Food poisoning: Machines learn about it

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  • Published: Feb 15, 2019
  • Author: David Bradley
  • Channels: Chemometrics & Informatics
thumbnail image: Food poisoning: Machines learn about it

Pinpointing poisoning

UGA researchers Xiangyu Deng (front) and Shaokang Zhang led a team of scientists who have trained an algorithm called Random Forest to predict certain animal sources of S. Typhimurium genomes.

A machine-learning approach could be used to pinpoint the animal source of a food-poisoning outbreak, according to US researchers. Specifically, the team has demonstrated efficacy with certain Salmonella enterica outbreaks.

Xiangyu Deng of the University of Georgia Center for Food Safety in Griffin and colleagues published details of their machine-learning approach to food poisoning in the journal Emerging Infectious Diseases. The team used more than a thousand genomes to predict the animal sources, in particular livestock, for Salmonella enterica Typhimurium.

Break out science

“We had at least three outbreaks of Typhimurium, or its close variant, in 2018, explains Deng."These outbreaks were linked to chicken, chicken salad, and dried coconut,” he adds. However, there are more than 2,600 serotypes of Salmonella with "Typhimurium" being just one of them, which makes pinpointing the source difficult. That said, since the 1960s, approximately one in four Salmonella isolates linked to outbreaks reported to US national surveillance were the Typhimurium serotype.

Deng and postdoctoral researcher Shaokang Zhang, worked with colleagues from the US Centers for Disease Control and Prevention, the Food and Drug Administration, the Minnesota Department of Health, and the Translational Genomics Research Institute on the research. According to the Foodborne Disease Outbreak Surveillance System, some 3000 outbreaks of foodborne illness were reported in the USA from 2009 to 2015. Almost a third of them, 900, were caused by different serotypes of Salmonella, including Typhimurium.

The researchers trained a Random Forest algorithm with more than 1300 genomes from samples of S. enterica Typhimurium that were from known sources. After this training process, the algorithm could then predict certain animal sources of novel S. enterica Typhimurium genomes which it was fed.

Genome learning

“With so many genomes, machine learning is a natural choice to deal with all these data," Deng adds. "We used this big collection of Typhimurium genomes as the training set to build the classifier.” He says that “The classifier predicts the source of the Typhimurium isolate by interrogating thousands of genetic features of its genome.” The system had an accuracy of 83 percent. It worked best in predicting poultry and swine sources, followed by bovine and wild bird sources. The system can also give an estimate of the precision of its own predictions, meaning that when the confidence level is high accuracy can be up to about 92 percent.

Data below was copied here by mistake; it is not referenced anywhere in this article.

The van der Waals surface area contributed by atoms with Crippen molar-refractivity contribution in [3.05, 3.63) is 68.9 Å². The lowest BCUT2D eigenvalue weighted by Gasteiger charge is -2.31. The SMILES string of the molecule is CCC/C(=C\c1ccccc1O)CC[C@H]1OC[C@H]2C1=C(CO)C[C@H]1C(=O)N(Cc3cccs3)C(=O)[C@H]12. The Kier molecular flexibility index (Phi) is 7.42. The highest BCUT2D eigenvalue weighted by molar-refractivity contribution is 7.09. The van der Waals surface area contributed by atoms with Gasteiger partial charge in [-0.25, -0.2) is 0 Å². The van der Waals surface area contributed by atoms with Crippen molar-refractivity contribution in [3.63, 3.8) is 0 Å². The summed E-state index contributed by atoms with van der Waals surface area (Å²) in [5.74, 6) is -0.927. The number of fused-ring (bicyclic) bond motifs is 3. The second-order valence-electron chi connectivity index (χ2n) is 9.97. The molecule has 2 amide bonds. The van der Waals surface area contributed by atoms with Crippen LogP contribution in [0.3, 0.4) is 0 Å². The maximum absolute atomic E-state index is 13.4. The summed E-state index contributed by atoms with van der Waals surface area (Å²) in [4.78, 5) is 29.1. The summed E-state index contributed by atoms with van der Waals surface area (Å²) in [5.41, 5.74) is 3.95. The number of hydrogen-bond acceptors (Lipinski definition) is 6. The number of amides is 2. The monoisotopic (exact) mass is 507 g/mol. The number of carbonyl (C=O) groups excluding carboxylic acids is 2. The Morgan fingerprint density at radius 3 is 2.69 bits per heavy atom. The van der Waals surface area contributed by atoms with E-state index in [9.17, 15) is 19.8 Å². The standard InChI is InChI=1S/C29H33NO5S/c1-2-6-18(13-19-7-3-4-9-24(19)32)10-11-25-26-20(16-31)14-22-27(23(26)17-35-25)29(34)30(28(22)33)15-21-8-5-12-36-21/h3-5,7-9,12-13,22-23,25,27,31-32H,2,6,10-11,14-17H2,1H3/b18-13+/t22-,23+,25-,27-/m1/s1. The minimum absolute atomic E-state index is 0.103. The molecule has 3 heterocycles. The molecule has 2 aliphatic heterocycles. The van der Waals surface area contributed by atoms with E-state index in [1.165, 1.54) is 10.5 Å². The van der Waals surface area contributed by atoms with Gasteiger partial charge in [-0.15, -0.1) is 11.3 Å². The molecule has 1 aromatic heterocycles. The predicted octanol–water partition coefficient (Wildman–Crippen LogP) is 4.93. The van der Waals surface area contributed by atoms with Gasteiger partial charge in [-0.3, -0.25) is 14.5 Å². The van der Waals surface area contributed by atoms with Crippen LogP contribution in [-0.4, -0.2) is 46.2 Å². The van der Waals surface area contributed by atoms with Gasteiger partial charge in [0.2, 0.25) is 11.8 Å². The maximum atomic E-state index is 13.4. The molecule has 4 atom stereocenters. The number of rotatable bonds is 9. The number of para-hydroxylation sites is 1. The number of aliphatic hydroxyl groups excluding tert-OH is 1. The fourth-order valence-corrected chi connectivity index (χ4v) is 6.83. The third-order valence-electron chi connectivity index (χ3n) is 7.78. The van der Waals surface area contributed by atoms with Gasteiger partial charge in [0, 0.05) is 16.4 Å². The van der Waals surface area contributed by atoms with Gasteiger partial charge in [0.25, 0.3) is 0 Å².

“We retrospectively analyzed eight of the major zoonotic outbreaks that occurred in the USA from 1998 to 2013,” Deng says. “The classifier attributed seven of them to the correct livestock source.” This work represents a proof of concept and will be improved by the addition of more genomes from disparate sources as they become available. Tracing a strain of foodborne illness more rapidly to its source is critical to cutting an outbreak dead in its tracks.

“Using our method, investigators can better link cases of the same outbreak and better match isolates from food or food processing environments to isolates from sick people,” Deng explains. “This will give investigators more confidence to implicate a specific source that is behind the outbreak.”

Related Links

Emerging Infect. Disease 2019, online: "Zoonotic Source Attribution of Salmonella enterica Serotype Typhimurium Using Genomic Surveillance Data, United States"

Article by David Bradley

The views represented in this article are solely those of the author and do not necessarily represent those of John Wiley and Sons, Ltd.

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